Senate Armed Services Committee

Nominations of Department of Defense energy and environment positions, and others 1

216 Hart
Tue, 23 Mar 2010 13:30:00 GMT

Nominations of:
  • Elizabeth A. McGrath to be Deputy Chief Management Officer of the Department of Defense;
  • Michael J. McCord to be Principal Deputy Under Secretary of Defense (Comptroller);
  • Sharon E. Burke to be Director of Operations Energy Plans and Programs;
  • Solomon B. Watson IV to be General Counsel of the Department of the Army; and
  • Katherine G. Hammack to be Assistant Secretary of the Army for Installations and Environment.

The nominees will be present.

E&E News
The Senate Armed Services Committee tomorrow will consider President Obama’s nominee to be the first person to fill a position created to rein in the Defense Department’s energy use in combat situations.

As the director of operational energy plans and programs, Sharon Burke would be responsible for working toward better fuel demand management for the services’ ships, tanks, aircraft and vehicles as well as the generators that provide heating, air conditioning and power to bases in Afghanistan and Iraq. If confirmed, Burke will be the top adviser to the secretary of Defense and the deputy secretary of Defense regarding the services’ operational energy plans and programs.

Burke will likely have a smooth confirmation hearing. Ranking member John McCain (R-Ariz.) does not have any concerns with her confirmation, according to a committee aide. And, Sen. James Inhofe (R-Okla.) is planning to meet with Burke today to “get a sense of who she is and what she’s about,” according to Inhofe spokesman Jared Young. However, Inhofe does not plan on opposing her confirmation at the hearing tomorrow, Young said.

Burke currently serves as a vice president at the Center for a New American Security (CNAS) in Washington, D.C., focusing on ways international demand for natural resources affects climate change, biodiversity and security.

Last summer, while working at CNAS, she testified before the Senate Foreign Relations Committee on how U.S. national security and climate change are linked. Her comments provide insight into what type of actions she would advocate if confirmed to the position and indicate that she would likely take swift and definitive action to reduce the Defense Department’s carbon footprint and incorporate climate change concerns into defense strategies.

“National security capabilities can take decades to build: We need to design the ideas and equipment and recruit and train the personnel to protect and defend the nation 10 to 40 years in the future, and it is clear that climate change will shape our future,” Burke said in her testimony.

Burke stressed that since DOD is the single largest energy consumer in the United States, it could create a “significant demand pull” that could drive the research and response regarding climate change. She also pressed for better education efforts to help the defense community reach consensus on the science of climate change and how it would affect defense operations.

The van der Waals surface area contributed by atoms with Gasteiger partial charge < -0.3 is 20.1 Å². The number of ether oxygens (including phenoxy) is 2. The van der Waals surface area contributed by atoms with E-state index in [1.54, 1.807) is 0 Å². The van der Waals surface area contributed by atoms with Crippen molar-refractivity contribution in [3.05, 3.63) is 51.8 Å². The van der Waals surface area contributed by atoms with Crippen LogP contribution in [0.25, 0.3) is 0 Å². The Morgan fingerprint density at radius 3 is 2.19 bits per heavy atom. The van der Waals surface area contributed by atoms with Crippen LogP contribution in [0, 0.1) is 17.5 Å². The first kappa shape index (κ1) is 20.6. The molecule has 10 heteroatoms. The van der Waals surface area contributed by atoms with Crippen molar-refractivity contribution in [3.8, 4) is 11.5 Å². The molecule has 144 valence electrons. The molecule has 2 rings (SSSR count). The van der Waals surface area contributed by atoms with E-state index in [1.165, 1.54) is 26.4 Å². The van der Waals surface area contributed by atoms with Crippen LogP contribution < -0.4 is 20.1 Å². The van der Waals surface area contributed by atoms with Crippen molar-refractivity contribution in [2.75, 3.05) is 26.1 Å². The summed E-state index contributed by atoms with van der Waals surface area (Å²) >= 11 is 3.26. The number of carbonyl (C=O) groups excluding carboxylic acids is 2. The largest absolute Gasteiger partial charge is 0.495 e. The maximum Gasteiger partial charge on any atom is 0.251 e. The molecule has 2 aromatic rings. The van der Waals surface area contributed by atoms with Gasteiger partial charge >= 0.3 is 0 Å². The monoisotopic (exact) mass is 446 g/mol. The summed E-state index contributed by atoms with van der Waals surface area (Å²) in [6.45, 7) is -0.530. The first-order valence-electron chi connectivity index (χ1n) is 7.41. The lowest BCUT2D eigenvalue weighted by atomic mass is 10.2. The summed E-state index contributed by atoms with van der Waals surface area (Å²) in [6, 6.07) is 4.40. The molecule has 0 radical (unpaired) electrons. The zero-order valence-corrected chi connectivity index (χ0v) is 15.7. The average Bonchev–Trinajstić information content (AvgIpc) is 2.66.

“There is an urgent need to communicate the science [of climate change] in terms of risk management and plausible scenarios; the defense community, after all, has spent billions of dollars building weapons and training personnel to deal with risks and plausible threats in the future,” she said.

The position Burke was nominated for was created in the fiscal 2009 Defense Authorization Act following sharp criticism from the Defense Science Task Board on DOD’s energy management by operational forces. The task board said in 2008 that the lack of sustained senior leadership on this issue is “one of the most significant barriers to changing wasteful practices.” Other nominees

The committee tomorrow also will consider Katherine Hammack to be assistant secretary of the Army for installations and environment.

Hammack currently works for Ernst & Young’s Climate Change and Sustainability Services, where she has helped clients obtain Energy Star or LEED certification for their new construction or existing buildings. Hammack was also a consultant to the White House on the “greening” of the White House and Executive Office Building, leading the group focused on indoor environmental quality issues.

If confirmed, she will supervise the design, construction, operations, maintenance and management of Army installations. She would also be responsible for the Army’s environmental compliance and cleanup progress.


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  1. Andy Bochman Thu, 25 Mar 2010 02:56:24 GMT

    Burke’s nomination and testimony is a long delayed, but potential great step forward for DOD on energy matters. See more on this here: